“My parents did their best to convince me it was only a fantasy, but the thought of the girl buried under the pots wouldn’t leave my mind. I did my best to avoid the backyard, convinced some skeletal hand would reach out from the grave and pull me under. Day by day I grew more agitated and, by the end of the week, I wouldn’t go outside.

“My self-confinement went unnoticed until my mother asked me to go out to the garage to get the shears. I pretended I didn’t hear her. She asked again. I told her I couldn’t go out there. She was in the ground, and she’d get me. My mother watched silently as I grew ever more hysterical. Finally, she said, ‘Enough!’ She went into my bedroom and came out with the notes. I never saw them again, until now.

“Kevin, you never told me,” Sarah said.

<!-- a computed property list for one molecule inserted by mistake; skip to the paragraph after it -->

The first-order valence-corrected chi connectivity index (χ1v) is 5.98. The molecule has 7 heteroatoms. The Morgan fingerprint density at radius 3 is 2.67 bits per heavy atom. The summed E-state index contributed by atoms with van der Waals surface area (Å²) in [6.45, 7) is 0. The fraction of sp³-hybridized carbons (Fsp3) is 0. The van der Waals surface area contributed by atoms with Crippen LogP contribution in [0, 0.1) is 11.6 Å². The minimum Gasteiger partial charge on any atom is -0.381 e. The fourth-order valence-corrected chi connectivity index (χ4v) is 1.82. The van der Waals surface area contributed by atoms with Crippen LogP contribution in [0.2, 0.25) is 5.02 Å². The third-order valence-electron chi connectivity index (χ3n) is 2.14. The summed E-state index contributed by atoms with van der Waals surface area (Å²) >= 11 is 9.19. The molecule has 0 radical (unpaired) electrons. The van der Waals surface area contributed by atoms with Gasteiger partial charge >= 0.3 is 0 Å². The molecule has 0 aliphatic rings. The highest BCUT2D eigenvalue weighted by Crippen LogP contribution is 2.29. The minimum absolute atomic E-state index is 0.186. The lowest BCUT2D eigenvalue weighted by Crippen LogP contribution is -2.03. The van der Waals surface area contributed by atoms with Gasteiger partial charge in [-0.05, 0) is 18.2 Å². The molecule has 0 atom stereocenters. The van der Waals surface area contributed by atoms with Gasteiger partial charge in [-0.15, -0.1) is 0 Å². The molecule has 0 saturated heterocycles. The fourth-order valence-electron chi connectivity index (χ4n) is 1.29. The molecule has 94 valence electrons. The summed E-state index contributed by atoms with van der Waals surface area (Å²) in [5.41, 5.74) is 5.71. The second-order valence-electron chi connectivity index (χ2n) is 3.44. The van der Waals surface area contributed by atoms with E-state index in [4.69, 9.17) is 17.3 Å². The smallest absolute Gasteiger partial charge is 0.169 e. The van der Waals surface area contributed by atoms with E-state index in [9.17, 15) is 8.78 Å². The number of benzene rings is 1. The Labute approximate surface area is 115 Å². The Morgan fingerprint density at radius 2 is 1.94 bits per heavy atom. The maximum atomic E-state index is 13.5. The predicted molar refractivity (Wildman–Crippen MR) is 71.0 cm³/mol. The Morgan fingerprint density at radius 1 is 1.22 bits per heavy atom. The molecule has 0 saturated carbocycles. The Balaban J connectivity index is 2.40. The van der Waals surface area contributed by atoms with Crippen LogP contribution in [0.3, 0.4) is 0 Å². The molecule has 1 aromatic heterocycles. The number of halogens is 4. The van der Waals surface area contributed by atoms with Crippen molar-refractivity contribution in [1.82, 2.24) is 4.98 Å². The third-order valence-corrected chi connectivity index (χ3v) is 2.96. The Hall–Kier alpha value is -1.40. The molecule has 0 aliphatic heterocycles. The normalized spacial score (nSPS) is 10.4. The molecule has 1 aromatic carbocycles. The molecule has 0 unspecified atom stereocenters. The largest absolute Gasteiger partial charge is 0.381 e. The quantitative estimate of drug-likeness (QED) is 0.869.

“I know, but at the time it was embarrassing, and I put the incident out of my mind. Finding those notes in the desk brought back memories. You needed to understand.”

“Of course I do. You’ve been nothing short of wonderful all these years, don’t let the past haunt you.”

Sarah hugged me and I gave her a weak smile. She pretended to get back to work as a sign it was okay to move on.

I went through a few more papers in the desk but stopped and wondered if Sarah believed me. I had concealed the truth from my parents, but I didn’t know they had hidden my story in the desk. Memories filled my mind like a raging flood, and I’d had to tell Sarah the same lie.